On October 25th thinktank Raam op Rusland, in cooperation with de Rode Hoed, will be organizing the sixth annual October Lecture. The attention of the world is focused on the Russian war in Ukraine. Illia Ponomarenko, military journalist of the Kyiv Independent, has inside knowledge of the surprising tenacity, flexibility and courage of the vastly outnumbered Ukrainian army, that stunnes the world. After his lecture there will be a Q&A with the audience. On February 24th Putin shocked the West and his own country by invading neigbouring Ukraine. Putin wants to restore Russia’s imperial territory and Kyiv, the cradle of the Slavs, became an almost personal obsession for him.
The fact that Ukraine, independent since the Russian president Yeltsin dissolved the Soviet Union in 1991, turned to the Westwith Euromaydan protests in 2014 was unacceptable for many imperial Russians as well. But the Blitzkrieg, intended to quickly conquer Kyiv and enforce regime change, failed. President Zelensky refused to flee and from day one the Ukrainians put up a fierce fight against the unmotivated Russian troops. The West, led by the USA, immediately responded with massive arms supplies and crippling sanctions. In Europe the Baltic states and Poland were the most ardent supporters of Ukraine and took in millions of Ukrainian refugees. Sweden and Finland in no time were admitted to NATO. Russia reacted with an energy war and shut down gas and oil supplies. ‘Winter is coming’, Gazprom announced threateningly in an ad.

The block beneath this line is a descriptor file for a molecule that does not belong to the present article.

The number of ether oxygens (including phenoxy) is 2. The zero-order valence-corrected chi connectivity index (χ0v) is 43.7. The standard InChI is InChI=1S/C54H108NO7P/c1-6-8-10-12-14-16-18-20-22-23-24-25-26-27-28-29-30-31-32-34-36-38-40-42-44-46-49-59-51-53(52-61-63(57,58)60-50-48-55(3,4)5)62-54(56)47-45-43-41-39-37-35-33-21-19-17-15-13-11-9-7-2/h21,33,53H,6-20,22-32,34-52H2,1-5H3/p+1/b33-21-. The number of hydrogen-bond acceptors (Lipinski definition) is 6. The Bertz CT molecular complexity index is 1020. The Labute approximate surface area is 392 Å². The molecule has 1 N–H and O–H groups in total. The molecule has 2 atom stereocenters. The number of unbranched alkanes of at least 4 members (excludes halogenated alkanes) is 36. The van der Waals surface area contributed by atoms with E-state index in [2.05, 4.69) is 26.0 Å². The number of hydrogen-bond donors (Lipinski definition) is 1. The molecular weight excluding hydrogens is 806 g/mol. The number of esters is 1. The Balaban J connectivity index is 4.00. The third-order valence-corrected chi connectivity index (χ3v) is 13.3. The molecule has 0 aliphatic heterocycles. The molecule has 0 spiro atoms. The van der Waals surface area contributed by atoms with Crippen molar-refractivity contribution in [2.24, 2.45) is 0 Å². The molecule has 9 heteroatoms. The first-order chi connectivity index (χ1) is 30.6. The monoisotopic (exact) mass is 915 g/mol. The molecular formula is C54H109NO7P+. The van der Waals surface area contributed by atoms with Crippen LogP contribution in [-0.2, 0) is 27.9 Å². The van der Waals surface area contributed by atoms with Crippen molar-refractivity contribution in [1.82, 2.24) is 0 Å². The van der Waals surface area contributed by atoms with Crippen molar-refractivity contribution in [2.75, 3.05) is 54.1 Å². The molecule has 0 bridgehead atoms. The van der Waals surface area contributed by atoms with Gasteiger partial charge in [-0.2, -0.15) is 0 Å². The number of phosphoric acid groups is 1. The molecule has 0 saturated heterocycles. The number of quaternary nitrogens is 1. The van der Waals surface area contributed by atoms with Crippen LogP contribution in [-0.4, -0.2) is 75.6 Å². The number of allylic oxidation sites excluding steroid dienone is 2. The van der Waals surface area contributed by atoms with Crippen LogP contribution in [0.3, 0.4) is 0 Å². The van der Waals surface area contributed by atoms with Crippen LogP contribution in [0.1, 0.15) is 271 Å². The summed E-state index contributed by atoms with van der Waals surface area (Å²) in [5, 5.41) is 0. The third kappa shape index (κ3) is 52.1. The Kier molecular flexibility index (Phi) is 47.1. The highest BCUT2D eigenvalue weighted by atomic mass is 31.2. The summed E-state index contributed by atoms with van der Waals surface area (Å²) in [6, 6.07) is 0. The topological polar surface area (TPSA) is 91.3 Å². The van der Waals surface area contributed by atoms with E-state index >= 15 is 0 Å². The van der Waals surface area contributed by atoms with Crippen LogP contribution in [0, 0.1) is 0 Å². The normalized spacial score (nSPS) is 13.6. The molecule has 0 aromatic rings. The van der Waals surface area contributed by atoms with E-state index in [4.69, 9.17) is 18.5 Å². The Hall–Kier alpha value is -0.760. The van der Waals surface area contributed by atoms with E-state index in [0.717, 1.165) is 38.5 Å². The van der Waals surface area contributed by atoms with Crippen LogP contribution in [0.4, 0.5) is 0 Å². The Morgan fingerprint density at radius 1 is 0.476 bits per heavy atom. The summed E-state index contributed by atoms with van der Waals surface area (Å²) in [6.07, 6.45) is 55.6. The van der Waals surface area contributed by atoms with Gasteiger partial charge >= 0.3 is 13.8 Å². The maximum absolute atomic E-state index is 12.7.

In the mean time the Russians barbarically bombed cities, slaughtered civilians and tortured prisoners of war. The Ukrainian economy was devastated, grain crops burned to the ground, seaports mined and tens of thousands of Ukrainian soldiers and civilians died. But the death toll on the Russian side was also shocking. The flexibility and ingenuity of the Ukrainians sharply contrasted with the blunt and primitive warfare of the much feared Russian army. After six months the Ukrainians even launched a succesfull offensive to recover the South-East of the country, from Kharkiv to Kherson.
What happened in the heart of Europe? What lessons can be learned of this clash of civilizations?